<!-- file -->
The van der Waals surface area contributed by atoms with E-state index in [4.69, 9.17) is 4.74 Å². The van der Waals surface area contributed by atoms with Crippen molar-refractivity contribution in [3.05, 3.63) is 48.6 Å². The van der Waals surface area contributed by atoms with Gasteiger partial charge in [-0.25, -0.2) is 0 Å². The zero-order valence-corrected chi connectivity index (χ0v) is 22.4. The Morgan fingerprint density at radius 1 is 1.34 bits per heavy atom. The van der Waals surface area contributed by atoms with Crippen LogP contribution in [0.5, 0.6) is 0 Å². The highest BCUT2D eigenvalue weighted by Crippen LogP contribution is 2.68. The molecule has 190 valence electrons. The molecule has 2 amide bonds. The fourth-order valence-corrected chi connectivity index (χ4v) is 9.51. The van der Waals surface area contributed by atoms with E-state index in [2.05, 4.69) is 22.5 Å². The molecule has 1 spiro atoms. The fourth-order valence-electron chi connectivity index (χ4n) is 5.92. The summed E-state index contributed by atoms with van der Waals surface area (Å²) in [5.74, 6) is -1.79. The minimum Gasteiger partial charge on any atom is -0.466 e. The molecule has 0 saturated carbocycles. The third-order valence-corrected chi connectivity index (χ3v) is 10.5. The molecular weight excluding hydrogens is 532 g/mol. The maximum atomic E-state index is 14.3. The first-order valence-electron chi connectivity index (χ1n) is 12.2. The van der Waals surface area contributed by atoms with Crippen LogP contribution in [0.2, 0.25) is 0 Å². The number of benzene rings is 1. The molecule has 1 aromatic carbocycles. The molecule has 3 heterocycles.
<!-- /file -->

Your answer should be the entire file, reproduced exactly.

The van der Waals surface area contributed by atoms with E-state index in [4.69, 9.17) is 4.74 Å². The van der Waals surface area contributed by atoms with Crippen molar-refractivity contribution in [3.05, 3.63) is 48.6 Å². The van der Waals surface area contributed by atoms with Gasteiger partial charge in [-0.25, -0.2) is 0 Å². The zero-order valence-corrected chi connectivity index (χ0v) is 22.4. The Morgan fingerprint density at radius 1 is 1.34 bits per heavy atom. The van der Waals surface area contributed by atoms with Crippen LogP contribution in [0.5, 0.6) is 0 Å². The highest BCUT2D eigenvalue weighted by Crippen LogP contribution is 2.68. The molecule has 190 valence electrons. The molecule has 2 amide bonds. The fourth-order valence-corrected chi connectivity index (χ4v) is 9.51. The van der Waals surface area contributed by atoms with E-state index in [2.05, 4.69) is 22.5 Å². The molecule has 1 spiro atoms. The fourth-order valence-electron chi connectivity index (χ4n) is 5.92. The summed E-state index contributed by atoms with van der Waals surface area (Å²) in [5.74, 6) is -1.79. The minimum Gasteiger partial charge on any atom is -0.466 e. The molecule has 0 saturated carbocycles. The third-order valence-corrected chi connectivity index (χ3v) is 10.5. The molecular weight excluding hydrogens is 532 g/mol. The maximum atomic E-state index is 14.3. The first-order valence-electron chi connectivity index (χ1n) is 12.2. The van der Waals surface area contributed by atoms with Crippen LogP contribution in [0.2, 0.25) is 0 Å². The number of benzene rings is 1. The molecule has 1 aromatic carbocycles. The molecule has 3 heterocycles.